Both groups were asked to train for the same amount – one hour per day, five days per week, for three months. People trained at home, using their own computers and internet. Clinicians provided remote coaching for both groups by phone – every week, a clinician would review a person’s progress, and provide technical support and encouragement.
We saw the brain training program significantly improved overall cognitive function – as measured by a composite assessment of memory and executive function – as compared to the active control. In fact, the improvement in the brain training group was 24 percentile points – equivalent to moving from the 50th to the 74th percentile, while there was essentially no improvement in the active control group. And furthermore, we saw that the benefits were sustained for at least three months after the completion of 12 weeks of training (without further training).
We also looked at a number of other outcome measures, including questionnaires and a functional measure. Here, we did not see differences between the groups. But on several measures – including self-reported cognitive symptoms and depressive symptoms – we saw that both groups showed significant improvement. This suggests that the telehealth coaching itself, as used in both the BrainHQ and computer games groups, was effective on improving these measures.
This is an exciting result! BRAVE is the first multi-site trial of a computerized cognitive training program with people with cognitive impairment and a history of mTBI that’s ever been done. It also is the first trial of any intervention to show an effective treatment of mTBI that is highly scalable and can be administered remotely. It shows us that it’s possible to drive cognitive improvement in this population – even when they have suffered from cognitive impairment for a long time after injury.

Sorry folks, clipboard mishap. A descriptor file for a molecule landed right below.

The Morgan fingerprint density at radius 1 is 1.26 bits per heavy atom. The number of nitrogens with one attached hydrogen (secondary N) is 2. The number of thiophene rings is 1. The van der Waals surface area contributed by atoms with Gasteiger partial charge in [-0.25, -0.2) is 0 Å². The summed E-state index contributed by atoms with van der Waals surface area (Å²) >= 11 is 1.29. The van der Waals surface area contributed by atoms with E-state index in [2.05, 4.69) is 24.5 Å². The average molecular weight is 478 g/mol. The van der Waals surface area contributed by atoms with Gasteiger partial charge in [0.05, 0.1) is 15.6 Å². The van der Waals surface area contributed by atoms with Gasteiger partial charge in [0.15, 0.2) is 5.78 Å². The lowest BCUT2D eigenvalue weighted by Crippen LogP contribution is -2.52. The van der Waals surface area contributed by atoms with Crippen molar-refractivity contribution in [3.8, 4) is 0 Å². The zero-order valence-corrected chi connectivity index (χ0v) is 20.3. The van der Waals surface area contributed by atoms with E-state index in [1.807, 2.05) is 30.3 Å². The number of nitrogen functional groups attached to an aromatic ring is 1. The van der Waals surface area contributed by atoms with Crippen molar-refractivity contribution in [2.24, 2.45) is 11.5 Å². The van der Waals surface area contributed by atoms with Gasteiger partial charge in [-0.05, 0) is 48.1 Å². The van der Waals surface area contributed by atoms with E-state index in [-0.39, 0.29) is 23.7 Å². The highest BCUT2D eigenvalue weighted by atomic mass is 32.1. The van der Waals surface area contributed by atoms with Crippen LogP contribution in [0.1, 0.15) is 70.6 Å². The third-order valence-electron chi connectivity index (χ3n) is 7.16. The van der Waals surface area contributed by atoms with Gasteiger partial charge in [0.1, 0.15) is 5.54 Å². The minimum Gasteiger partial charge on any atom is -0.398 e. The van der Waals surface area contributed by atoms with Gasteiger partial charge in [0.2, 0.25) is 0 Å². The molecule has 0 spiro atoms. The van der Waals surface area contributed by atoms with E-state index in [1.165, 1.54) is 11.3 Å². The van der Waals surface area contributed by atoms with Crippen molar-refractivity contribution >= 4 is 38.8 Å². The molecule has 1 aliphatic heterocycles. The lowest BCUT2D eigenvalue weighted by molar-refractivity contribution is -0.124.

But it takes a particular kind of cognitive stimulation. Training with crossword puzzles and boggle – which are cognitively demanding tasks used in the active control group – did not improve overall cognitive performance. But training to improve the speed and accuracy of information processing through the brain – as done in the BrainHQ group – did improve cognitive performance.
But why do the same BrainHQ exercises improve cognitive performance in healthy older adults and in younger people with cognitive impairment following mTBI? At Posit Science, we think this tells us that both groups of people have “noisy information processing” – like a radio with a little bit of static. The static noise makes it harder to hear and see quickly and accurately – and as a result, slows down thinking, and leads to attention, memory, and concentration problems. BrainHQ training improves the speed and accuracy of information processing, and lowers the noise in the processing – helping people think faster, focus better, and remember more – regardless of whether the source of the noise is the normal aging process or the consequence of an mTBI.
This trial was just published in the neurology journal Brain, and you can read the entire paper here for free.
We’re grateful to all our collaborators in the BRAVE trial, and to the many service members and veterans who volunteered their time as trial participants. And we feel very fortunate that the power of brain plasticity continues to show us more people who can have better brains and better lives through brain training!
Happy brain training!
Henry W. Mahncke, PhD